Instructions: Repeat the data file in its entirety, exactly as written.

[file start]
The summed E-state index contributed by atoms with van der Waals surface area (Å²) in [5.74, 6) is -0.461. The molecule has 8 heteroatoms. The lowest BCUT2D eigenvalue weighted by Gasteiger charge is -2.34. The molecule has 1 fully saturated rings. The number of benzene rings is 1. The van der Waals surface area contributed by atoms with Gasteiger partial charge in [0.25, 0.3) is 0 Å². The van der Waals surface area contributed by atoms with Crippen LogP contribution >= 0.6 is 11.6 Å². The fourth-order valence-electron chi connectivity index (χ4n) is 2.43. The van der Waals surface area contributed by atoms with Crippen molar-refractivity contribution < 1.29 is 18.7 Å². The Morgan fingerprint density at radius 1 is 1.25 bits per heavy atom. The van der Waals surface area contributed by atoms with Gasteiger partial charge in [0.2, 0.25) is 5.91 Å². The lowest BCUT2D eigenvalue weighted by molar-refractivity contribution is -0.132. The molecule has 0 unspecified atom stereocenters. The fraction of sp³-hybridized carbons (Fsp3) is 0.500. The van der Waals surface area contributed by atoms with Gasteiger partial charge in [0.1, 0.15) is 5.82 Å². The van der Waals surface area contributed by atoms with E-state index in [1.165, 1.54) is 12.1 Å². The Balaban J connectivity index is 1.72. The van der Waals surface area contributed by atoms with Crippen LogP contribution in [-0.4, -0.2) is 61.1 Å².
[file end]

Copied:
The summed E-state index contributed by atoms with van der Waals surface area (Å²) in [5.74, 6) is -0.461. The molecule has 8 heteroatoms. The lowest BCUT2D eigenvalue weighted by Gasteiger charge is -2.34. The molecule has 1 fully saturated rings. The number of benzene rings is 1. The van der Waals surface area contributed by atoms with Gasteiger partial charge in [0.25, 0.3) is 0 Å². The van der Waals surface area contributed by atoms with Crippen LogP contribution >= 0.6 is 11.6 Å². The fourth-order valence-electron chi connectivity index (χ4n) is 2.43. The van der Waals surface area contributed by atoms with Crippen molar-refractivity contribution < 1.29 is 18.7 Å². The Morgan fingerprint density at radius 1 is 1.25 bits per heavy atom. The van der Waals surface area contributed by atoms with Gasteiger partial charge in [0.2, 0.25) is 5.91 Å². The lowest BCUT2D eigenvalue weighted by molar-refractivity contribution is -0.132. The molecule has 0 unspecified atom stereocenters. The fraction of sp³-hybridized carbons (Fsp3) is 0.500. The van der Waals surface area contributed by atoms with Gasteiger partial charge in [0.1, 0.15) is 5.82 Å². The van der Waals surface area contributed by atoms with E-state index in [1.165, 1.54) is 12.1 Å². The Balaban J connectivity index is 1.72. The van der Waals surface area contributed by atoms with Crippen LogP contribution in [-0.4, -0.2) is 61.1 Å².